There are 314,000 fewer people taking unemployment benefits than in 2009
There are 314,000 fewer people in Michigan collecting unemployment benefits than six years ago, a nearly 90 percent decline. Some see this as another indicator of the state’s economic rebound.
There were 363,212 people collecting unemployment as of Jan. 24, 2009. That number dropped to 49,060 as of June 20, 2015, according to the U.S. Department of Labor.
“Michigan’s growing economy is putting people back to work,” said James Hohman, the assistant director of fiscal policy at the Mackinac Center for Public Policy. “Fewer people on unemployment insurance is one of the added benefits.”
From 2006 to 2010, Michigan led the nation with the highest unemployment rate for 49 consecutive months.
In coming out of that era, the state experienced one of the steepest drops in unemployment rates in its history. The state's unemployment rate went from 14.9 percent in June 2009 to 5.4 percent in April 2015. The unemployment rate was 5.5 percent in May.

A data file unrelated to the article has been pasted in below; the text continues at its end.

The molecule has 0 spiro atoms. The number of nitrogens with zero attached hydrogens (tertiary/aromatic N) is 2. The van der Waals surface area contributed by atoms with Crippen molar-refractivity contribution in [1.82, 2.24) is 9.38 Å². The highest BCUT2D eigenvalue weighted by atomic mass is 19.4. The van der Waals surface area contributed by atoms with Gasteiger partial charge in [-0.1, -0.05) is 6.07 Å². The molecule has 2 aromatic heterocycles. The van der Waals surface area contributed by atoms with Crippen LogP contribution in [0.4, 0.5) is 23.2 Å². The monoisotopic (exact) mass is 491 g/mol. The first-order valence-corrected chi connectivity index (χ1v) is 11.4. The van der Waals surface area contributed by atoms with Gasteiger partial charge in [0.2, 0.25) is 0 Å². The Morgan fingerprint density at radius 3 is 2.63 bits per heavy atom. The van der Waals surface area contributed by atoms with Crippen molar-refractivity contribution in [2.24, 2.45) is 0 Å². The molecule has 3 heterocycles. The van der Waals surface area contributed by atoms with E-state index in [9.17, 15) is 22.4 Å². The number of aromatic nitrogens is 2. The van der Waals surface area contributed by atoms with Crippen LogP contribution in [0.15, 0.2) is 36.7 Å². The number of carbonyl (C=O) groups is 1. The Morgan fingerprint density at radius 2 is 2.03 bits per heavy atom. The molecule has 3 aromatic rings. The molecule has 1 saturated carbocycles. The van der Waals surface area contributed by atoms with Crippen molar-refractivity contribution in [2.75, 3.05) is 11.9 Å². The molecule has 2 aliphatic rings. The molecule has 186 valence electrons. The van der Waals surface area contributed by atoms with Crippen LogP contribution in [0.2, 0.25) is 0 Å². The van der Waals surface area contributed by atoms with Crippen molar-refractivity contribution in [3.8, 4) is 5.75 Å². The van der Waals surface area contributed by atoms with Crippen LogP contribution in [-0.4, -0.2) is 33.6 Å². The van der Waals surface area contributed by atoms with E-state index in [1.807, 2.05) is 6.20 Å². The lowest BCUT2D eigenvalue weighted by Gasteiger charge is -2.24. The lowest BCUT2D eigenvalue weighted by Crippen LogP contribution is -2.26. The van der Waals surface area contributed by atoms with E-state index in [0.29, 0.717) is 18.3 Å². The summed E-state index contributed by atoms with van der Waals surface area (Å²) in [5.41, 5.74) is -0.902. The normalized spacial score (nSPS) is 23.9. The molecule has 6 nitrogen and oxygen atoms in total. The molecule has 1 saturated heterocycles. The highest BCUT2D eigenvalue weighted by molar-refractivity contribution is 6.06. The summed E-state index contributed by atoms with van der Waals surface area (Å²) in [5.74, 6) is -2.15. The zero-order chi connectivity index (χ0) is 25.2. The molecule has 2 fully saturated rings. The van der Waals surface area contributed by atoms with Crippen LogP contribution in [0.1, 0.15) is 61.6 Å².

Charles Owens, the state director of the National Federation of Independent Business, said part of the reduction in the number of people receiving unemployment benefits can be attributed to an improving economy. But Owens said some people may have had their unemployment benefits exhausted and no longer are receiving them.
“It’s probably a blend of the two,” Owens said. “As Michigan has turned around, people have been able to find jobs.”
Rick McHugh, staff attorney at the National Employment Law Project in Ann Arbor, said there was probaly a higher percent of benefit exhaustions today because benefits only last 20 weeks now.
"The major factor is simply the lower overall unemployment rate as the economy has improved," McHugh said in an email. "The rate in 2009 was in double digits. Non-experts are often surprised by how much the unemployment numbers can impact UI programs. If the unemployment rate is 4 percent and increases to 6 percent that may not seem like a big increase, only 2 percentage points. However, it can produce a significant increase in claims numbers—a 33 percent increase in this example. And, in Michigan the unemployment rate more than doubled and we got slammed as a result. Claims numbers rapidly climbed here."
Editor's note: This story has been altered to include the comments of Rick McHugh of the National Employment Law Project.